Choosing the right font style can be a time-consuming and difficult challenge. Typography experts estimate that there are over 30,000 font families to choose from. Yikes!
So…how do you find the RIGHT font/typeface in an endless sea of options? Some basic guidelines might help.
It’s a lot easier to find the perfect typeface if you have a working knowledge of the basic categories being used in design today. According to fonts.com, there are four distinct classifications (Serif, Sans Serif, Script, and Decorative) with 15 unique styles.
This category includes the first Roman types, originally created between the late-15th and mid-18th centuries.
Bembo, for example:
These typefaces represent the transition between old style and neoclassical designs, and incorporate some characteristics of each.
When first released, these typefaces were called “classical” designs. However, it became apparent to printers that these were not updated versions of classic type styles, but altogether new designs.
Slab serif typefaces became popular in the 19th century for advertising display. These typefaces have very heavy serifs with minimal or no bracketing.
Clarendons were designed as bold faces to accompany text composition.
Typefaces in this category emulate inscriptions rather than pen-drawn text. The distinguishing feature of these typefaces is the triangular-shaped serif design.
These are the first commercially popular sans serif typefaces. Contrast in stroke weight is most apparent in these styles, there is a slight “squared” quality to many of the curves.
Helvetica is an example:
These designs are generally based on grotesque character traits and proportions, but have a definite and, in some instances, dramatic squaring of normally curved strokes.
Simple geometric shapes influence the construction of these typefaces. Geometric sans tend to be less readable than grotesques.
These are based on the proportions of Roman inscriptional letters. These are the most legible and easily read of the sans serif typefaces.
Serif fonts have “feet”, sans serif means “without feet.”
These typefaces are derived from 17th century formal writing styles. Many characters have strokes that join them to other letters.
These scripts mimic calligraphic writing. They can be connecting or non-connecting in design. Many appear to have been written with a flat-tipped writing instrument.
These typefaces are patterned on manuscript lettering prior to the invention of movable type.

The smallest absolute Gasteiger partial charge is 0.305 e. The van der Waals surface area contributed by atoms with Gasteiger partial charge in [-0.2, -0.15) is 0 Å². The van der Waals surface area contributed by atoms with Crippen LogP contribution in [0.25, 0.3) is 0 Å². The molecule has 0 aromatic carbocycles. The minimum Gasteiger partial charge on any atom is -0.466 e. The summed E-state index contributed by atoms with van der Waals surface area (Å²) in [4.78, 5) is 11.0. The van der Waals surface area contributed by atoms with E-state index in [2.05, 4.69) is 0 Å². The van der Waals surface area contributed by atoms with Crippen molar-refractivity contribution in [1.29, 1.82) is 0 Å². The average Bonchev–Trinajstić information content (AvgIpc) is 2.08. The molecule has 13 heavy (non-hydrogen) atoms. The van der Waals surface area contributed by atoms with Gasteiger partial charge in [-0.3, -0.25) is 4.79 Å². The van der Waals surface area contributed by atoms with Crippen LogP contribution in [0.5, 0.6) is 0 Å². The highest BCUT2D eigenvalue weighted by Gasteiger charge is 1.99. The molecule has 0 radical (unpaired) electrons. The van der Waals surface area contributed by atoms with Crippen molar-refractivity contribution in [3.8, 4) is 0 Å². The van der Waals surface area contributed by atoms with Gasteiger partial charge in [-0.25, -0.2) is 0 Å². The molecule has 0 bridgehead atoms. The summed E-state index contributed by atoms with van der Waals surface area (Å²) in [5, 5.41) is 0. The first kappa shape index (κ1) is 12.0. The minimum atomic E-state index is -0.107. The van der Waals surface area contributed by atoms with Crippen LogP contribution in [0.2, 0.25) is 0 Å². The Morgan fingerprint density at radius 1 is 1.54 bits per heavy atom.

These typefaces are designed to suggest informality, as if they were written quickly. Many times they appear to have been drawn with a brush.
Rarely used for lengthy blocks of text, decorative typefaces are popular for signage, headlines and similar situations were a strong typographic statement is desired.
Who doesn’t love Mo Funky Fresh?
Smashing Magazine’s Dan Meyer advises designers against choosing fonts/types that make bold statements about their unique perspective.
“Many of my beginning students go about picking a font as though they were searching for new music to listen to: they assess the personality of each face and look for something distinctive that expresses their particular aesthetic taste. This approach is problematic because it places too much importance on individuality.”
Bogdan Sandu at DesignYourWay says “many factors need to be taken into account when considering the legibility of the text—character shapes, size of counters, character width, weight, ascender, and descender length and stroke contrast.”
“The typeface should not overpower the text as this may distract from the message. The purpose of the typeface is to make the text easy to read.”
We recently completed a Trends in Typography survey which contains feedback from designers about which fonts to stay away from.
And just for giggles, here’s an amusing cartoon.
There are no hard, fast rules about which font is the appropriate choice for any given job. But the designer’s first priority is always to engage the audience. So it’s extremely important to know what story you’re trying to tell and who you’re telling it to.